In Thailand, reforms are being pressed for through extensive mobilisation by indigenous peoples’ organisations, community based movements and NGOs with support from other sectors like academia. Progress has been frustrated by opposing NGOs and the failure of the popular movement to secure enough support in the legislature. In Nepal, community forestry reforms are now being pushed by a mass movement of communities with much NGO and CSO support and continuing support from the donor community. Likewise the important role of donors and international agencies in piloting policy reforms was highlighted for Laos, Vietnam and Cambodia. In Cambodia, NGOs are beginning to consolidate their work often linked their efforts to intentional NGOs and UN agencies but admit they lack capacity, skills and knowledge. In Vietnam, the government accepts a multi- stakeholder approach within limits and is responsive to evidence from successful pilot schemes and donor influence. A new law now allows civil society networks which, however, have yet to be activated to explore this new political space. In the Lao PDR, political space continues to be more limited and reform efforts are being pursued largely within the confines of government departments, with some encouragement from multi-lateral and bi-lateral donors and the few international NGOs active in the sector.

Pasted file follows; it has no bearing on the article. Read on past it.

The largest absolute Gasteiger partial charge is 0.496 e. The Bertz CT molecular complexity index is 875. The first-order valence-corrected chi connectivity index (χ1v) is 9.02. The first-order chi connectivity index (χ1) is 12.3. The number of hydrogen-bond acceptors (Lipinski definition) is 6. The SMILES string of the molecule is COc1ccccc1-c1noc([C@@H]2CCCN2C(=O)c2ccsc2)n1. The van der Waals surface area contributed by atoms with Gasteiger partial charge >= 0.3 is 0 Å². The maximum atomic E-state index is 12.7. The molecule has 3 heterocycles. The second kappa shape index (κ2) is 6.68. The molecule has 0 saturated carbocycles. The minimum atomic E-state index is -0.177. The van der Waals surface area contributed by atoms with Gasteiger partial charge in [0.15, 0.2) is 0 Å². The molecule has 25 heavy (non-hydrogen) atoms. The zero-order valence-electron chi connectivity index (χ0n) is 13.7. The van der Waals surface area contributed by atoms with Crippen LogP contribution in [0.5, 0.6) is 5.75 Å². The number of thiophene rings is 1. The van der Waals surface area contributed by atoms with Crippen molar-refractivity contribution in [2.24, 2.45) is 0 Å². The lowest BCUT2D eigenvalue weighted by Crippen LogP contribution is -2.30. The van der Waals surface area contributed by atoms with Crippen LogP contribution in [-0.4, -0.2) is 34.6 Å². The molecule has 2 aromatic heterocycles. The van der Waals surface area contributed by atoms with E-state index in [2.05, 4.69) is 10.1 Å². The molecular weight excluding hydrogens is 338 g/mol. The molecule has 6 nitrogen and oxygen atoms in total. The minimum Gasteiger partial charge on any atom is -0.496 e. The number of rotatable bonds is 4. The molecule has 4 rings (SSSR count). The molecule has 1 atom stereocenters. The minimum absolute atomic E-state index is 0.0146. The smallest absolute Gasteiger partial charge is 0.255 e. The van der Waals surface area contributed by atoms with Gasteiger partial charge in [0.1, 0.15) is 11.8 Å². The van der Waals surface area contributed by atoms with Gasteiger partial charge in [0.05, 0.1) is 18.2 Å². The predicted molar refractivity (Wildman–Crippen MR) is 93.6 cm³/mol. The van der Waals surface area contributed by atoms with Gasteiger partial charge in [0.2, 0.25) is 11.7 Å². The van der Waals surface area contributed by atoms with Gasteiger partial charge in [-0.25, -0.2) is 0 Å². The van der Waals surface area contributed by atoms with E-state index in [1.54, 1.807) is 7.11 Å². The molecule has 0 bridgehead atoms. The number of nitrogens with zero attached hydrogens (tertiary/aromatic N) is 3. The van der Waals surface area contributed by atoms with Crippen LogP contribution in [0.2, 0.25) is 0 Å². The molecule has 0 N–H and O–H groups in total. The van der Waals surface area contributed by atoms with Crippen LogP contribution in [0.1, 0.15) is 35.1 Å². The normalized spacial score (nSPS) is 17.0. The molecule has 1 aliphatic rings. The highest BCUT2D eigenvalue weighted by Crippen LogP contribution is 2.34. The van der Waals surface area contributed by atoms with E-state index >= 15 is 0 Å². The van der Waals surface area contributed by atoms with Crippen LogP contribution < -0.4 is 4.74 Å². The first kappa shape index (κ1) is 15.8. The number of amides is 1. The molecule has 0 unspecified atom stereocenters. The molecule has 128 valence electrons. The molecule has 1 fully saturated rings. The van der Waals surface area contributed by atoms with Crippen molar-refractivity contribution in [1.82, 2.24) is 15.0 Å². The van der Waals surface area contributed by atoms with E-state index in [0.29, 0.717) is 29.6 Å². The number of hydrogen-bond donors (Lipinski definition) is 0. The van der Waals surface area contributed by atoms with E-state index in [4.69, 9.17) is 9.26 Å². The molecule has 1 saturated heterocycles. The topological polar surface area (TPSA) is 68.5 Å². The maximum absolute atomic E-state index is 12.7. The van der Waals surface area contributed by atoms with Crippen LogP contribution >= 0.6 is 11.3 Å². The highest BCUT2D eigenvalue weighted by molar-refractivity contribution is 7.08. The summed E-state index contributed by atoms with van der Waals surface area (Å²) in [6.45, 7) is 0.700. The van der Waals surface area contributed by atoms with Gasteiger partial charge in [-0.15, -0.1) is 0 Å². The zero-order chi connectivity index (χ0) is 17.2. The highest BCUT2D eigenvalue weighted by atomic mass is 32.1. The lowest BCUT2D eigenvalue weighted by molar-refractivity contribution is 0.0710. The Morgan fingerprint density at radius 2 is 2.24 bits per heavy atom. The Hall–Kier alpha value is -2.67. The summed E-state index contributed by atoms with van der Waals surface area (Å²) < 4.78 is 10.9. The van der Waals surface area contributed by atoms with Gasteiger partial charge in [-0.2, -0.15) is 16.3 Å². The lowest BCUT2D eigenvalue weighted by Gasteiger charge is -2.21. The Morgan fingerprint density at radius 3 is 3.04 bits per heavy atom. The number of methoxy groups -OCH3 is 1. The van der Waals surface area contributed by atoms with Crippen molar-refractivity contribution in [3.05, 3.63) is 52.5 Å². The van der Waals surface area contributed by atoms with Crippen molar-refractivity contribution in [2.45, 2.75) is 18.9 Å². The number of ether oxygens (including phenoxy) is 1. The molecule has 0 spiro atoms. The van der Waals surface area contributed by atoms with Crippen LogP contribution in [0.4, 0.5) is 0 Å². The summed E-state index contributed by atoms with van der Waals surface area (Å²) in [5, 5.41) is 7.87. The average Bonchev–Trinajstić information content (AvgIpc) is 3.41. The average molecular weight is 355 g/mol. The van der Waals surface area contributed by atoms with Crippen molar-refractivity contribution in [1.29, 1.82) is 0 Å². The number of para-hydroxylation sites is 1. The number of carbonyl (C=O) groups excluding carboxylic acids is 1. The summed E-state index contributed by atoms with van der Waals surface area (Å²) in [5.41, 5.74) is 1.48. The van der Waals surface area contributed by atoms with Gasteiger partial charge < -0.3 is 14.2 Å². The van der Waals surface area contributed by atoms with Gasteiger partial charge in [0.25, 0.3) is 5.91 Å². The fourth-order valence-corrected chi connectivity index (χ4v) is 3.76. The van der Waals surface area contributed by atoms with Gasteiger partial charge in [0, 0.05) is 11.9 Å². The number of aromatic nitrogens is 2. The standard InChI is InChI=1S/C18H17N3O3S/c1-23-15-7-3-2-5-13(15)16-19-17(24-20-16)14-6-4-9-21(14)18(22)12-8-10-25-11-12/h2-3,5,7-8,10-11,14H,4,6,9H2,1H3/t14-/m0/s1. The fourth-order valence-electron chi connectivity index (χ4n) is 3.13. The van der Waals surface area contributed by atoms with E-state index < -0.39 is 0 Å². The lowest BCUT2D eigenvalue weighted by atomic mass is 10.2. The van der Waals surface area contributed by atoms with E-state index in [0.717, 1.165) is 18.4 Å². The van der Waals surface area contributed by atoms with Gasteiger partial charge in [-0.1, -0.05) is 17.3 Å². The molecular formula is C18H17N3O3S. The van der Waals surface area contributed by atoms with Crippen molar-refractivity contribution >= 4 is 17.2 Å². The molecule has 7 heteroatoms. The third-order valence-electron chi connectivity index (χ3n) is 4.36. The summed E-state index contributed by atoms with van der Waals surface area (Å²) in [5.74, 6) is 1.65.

Where new plantations are proposed, APP will respect the rights of indigenous peoples and local communities, including recognition of customary land rights. APP has committed to independent HCV assessments as part of this commitment and will, in consultation with stakeholders, develop further measures to implement FPIC.